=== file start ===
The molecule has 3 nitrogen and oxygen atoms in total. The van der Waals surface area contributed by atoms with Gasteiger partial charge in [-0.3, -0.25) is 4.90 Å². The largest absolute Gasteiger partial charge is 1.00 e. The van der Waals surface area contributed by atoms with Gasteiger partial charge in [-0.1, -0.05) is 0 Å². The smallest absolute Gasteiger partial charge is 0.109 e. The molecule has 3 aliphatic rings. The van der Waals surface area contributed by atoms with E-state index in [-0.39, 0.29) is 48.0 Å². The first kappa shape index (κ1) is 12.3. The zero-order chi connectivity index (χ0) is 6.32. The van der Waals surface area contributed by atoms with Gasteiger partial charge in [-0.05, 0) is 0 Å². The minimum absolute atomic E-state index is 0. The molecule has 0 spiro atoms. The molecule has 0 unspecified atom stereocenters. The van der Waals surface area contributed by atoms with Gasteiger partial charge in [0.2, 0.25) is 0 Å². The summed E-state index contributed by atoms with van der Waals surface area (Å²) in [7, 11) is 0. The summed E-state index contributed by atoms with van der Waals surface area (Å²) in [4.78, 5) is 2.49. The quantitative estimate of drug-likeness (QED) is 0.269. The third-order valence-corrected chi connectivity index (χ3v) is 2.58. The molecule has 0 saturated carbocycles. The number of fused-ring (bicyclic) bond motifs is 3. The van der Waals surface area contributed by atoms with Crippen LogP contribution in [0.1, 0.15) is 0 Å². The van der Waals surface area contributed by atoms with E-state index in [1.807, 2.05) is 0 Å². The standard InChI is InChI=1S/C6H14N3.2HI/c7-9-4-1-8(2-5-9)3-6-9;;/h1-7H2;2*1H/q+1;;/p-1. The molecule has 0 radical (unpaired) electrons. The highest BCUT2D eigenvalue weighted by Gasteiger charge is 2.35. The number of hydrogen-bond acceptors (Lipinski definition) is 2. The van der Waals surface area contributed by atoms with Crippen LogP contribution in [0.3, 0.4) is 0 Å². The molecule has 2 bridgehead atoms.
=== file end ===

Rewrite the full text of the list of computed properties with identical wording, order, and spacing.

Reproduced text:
The molecule has 3 nitrogen and oxygen atoms in total. The van der Waals surface area contributed by atoms with Gasteiger partial charge in [-0.3, -0.25) is 4.90 Å². The largest absolute Gasteiger partial charge is 1.00 e. The van der Waals surface area contributed by atoms with Gasteiger partial charge in [-0.1, -0.05) is 0 Å². The smallest absolute Gasteiger partial charge is 0.109 e. The molecule has 3 aliphatic rings. The van der Waals surface area contributed by atoms with E-state index in [-0.39, 0.29) is 48.0 Å². The first kappa shape index (κ1) is 12.3. The zero-order chi connectivity index (χ0) is 6.32. The van der Waals surface area contributed by atoms with Gasteiger partial charge in [-0.05, 0) is 0 Å². The minimum absolute atomic E-state index is 0. The molecule has 0 spiro atoms. The molecule has 0 unspecified atom stereocenters. The van der Waals surface area contributed by atoms with Gasteiger partial charge in [0.2, 0.25) is 0 Å². The summed E-state index contributed by atoms with van der Waals surface area (Å²) in [7, 11) is 0. The summed E-state index contributed by atoms with van der Waals surface area (Å²) in [4.78, 5) is 2.49. The quantitative estimate of drug-likeness (QED) is 0.269. The third-order valence-corrected chi connectivity index (χ3v) is 2.58. The molecule has 0 saturated carbocycles. The number of fused-ring (bicyclic) bond motifs is 3. The van der Waals surface area contributed by atoms with Crippen LogP contribution in [0.1, 0.15) is 0 Å². The van der Waals surface area contributed by atoms with E-state index in [1.807, 2.05) is 0 Å². The standard InChI is InChI=1S/C6H14N3.2HI/c7-9-4-1-8(2-5-9)3-6-9;;/h1-7H2;2*1H/q+1;;/p-1. The molecule has 0 radical (unpaired) electrons. The highest BCUT2D eigenvalue weighted by Gasteiger charge is 2.35. The number of hydrogen-bond acceptors (Lipinski definition) is 2. The van der Waals surface area contributed by atoms with Crippen LogP contribution in [0.3, 0.4) is 0 Å². The molecule has 2 bridgehead atoms.